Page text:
Chinese juggernaut ready to roll at Asiad
August 17 2018 12:49 AM
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China’s Sun Yang leaves the swimming pool after a training session ahead of the Asian Games in Jakarta yesterday. (AFP)

Reuters/Jakarta

China will be showing off an embarrassment of sporting riches, Indonesia will seek to prove its organisational capability and, equally importantly, the 18th Asian Games will offer a sneak peak into the future of the Olympics.
With Thomas Bach having made engaging youth one of his key missions as International Olympic Committee (IOC) president, eyes will be on esports which debuts as a demonstration event at the August 18-September 2 Asian Games organised by the Olympic Council of Asia (OCA).
Esports, boasting an estimated 250mn players worldwide, will be a medal event at the 2022 Asian Games in China.
Grappling with an ageing audience and the waning appeal of several traditional Olympic sports, the IOC hosted its first esport forum in July during which Bach tried his hand at the competitive side of electronic gaming.
The IOC chief will have more than a passing interest in how it fares at the multi-sport continental extravaganza which is second only to the Olympics in size and participation figures.
The more traditional events will witness what has become a ritual since the 1982 New Delhi Games with China comfortably leading the medals table.
On home soil in Guangzhou in 2010, China plundered 199 golds and 416 medals in all, an Asian Games record for a single nation.
While the 2022 Hangzhou Games presents a more realistic chance to better that benchmark, China is primed to stamp its sporting pre-eminence by topping the medal table for the 10th time in a row.
Three-times Olympic swimming champion Sun Yang will be chasing five gold in Jakarta, the 26-year-old’s presence in the pool providing much-needed glamour for the Games.
Japan perceive the Games as an opportunity to test their athletes’ preparations for the 2020 Tokyo Olympics having set themselves an ambitious 30-gold target in two years’ time.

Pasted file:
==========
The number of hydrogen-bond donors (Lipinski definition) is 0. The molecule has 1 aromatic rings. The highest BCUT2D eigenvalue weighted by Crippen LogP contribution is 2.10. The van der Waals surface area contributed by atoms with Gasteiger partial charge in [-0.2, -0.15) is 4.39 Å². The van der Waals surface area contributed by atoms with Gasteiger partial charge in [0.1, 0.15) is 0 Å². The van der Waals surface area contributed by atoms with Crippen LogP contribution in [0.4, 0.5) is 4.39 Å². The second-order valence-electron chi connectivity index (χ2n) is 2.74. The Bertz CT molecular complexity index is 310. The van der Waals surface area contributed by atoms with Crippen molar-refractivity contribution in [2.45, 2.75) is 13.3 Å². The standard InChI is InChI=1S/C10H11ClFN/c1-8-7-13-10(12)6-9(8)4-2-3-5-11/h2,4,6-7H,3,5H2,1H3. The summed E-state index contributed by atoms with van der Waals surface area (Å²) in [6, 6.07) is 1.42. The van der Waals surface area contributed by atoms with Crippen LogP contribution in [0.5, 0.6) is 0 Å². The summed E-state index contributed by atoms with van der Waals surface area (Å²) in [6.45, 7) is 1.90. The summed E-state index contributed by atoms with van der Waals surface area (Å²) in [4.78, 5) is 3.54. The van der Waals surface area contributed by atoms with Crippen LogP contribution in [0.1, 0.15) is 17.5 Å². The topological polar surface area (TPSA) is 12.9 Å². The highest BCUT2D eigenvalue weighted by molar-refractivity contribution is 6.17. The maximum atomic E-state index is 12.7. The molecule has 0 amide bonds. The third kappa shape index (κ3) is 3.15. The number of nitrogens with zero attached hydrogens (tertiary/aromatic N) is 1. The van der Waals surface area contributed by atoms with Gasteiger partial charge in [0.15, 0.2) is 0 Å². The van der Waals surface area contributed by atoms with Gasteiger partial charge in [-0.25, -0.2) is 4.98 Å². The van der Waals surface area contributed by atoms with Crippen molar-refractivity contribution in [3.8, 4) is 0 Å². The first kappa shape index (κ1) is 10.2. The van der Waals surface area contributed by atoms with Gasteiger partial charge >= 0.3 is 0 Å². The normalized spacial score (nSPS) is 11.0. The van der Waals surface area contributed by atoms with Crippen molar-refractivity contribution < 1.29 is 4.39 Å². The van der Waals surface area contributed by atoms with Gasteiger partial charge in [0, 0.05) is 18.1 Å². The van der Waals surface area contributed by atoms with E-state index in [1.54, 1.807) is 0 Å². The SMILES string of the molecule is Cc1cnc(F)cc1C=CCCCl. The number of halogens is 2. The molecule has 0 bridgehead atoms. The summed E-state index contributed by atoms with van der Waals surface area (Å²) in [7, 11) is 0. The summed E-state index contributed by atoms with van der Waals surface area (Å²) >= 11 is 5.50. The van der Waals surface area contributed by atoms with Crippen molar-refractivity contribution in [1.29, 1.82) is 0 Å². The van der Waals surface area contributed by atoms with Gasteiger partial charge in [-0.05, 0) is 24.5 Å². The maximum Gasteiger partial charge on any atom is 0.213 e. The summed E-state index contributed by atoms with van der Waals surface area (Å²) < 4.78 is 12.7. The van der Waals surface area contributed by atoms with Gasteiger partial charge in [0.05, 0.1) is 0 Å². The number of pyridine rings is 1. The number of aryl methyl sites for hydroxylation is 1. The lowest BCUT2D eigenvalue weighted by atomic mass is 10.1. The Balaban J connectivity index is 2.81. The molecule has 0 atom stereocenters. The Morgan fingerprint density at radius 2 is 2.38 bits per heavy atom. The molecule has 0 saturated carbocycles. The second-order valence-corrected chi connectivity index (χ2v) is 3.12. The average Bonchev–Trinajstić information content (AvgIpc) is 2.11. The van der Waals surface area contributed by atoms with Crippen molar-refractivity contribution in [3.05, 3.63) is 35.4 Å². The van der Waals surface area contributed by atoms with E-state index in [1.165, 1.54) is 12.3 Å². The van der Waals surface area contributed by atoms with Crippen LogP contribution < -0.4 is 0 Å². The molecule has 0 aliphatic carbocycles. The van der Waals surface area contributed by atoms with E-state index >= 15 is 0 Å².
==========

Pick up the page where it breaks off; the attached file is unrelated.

For South Korea, the aim is to beat Japan, who topped the first eight Games before China toppled them, to second place in Indonesia.
South and North Koreas have agreed to march together at the opening ceremony and jointly compete in several events, highlighting sport’s ability to foster peace and camaraderie.
Eyes will be on Tottenham Hotspur forward Son Heung-min whose career could be put on hold due to South Korea’s military service laws if he does not lead his team to a second consecutive soccer gold medal.
PUNCHING ABOVE WEIGHT
Boxing heavyweight Kazakhstan will hope to punch above its weight, while Iran will look to move back into the continent’s leading quartet of sporting nations.
Shooters, wrestlers and boxers will shoulder India’s burden of expectations but Thai sepaktakraw players will have to do it alone for their country.
Singapore’s Olympic gold medallist Joseph Schooling will be one of the biggest names in the Games, leading a strong swimming team aiming to surpass the six medals they claimed in Incheon four years ago.
Indonesia are determined to capitalise on home advantage and break into the top 10 for the first time since 1990.
The southeast Asian nation will be among 45 countries sending around 10,000 athletes to compete in 40 sports and 67 disciplines, including new events like bridge, jet skiing, roller skating and the Indonesian martial art pencak silat.
Indonesia stepped in to stage the Games after original hosts Vietnam pulled out in 2014 citing financial concerns.
“Indonesia will get a golden opportunity to amaze the world with excellence and achievements through the 2018 Asian Games, the biggest sport event in Asia,” President Joko Widodo said on Thursday.
“Indonesia must use the Asian Games and Asian Para Games to show the world that the Indonesia is a good host, a nation that excels...and upholds fair play.”
The organisers have done their bit to address security concerns following the suicide attacks claimed by Islamic State in the city of Surabaya in May.
Islamic State claimed responsibility for what were the deadliest militant attacks in more than a decade in the world’s biggest Muslim-majority country.
Chief Games organiser Erick Thohir has said 100,000 police and military personnel will guard the Games which will use facial recognition technology at some venues.






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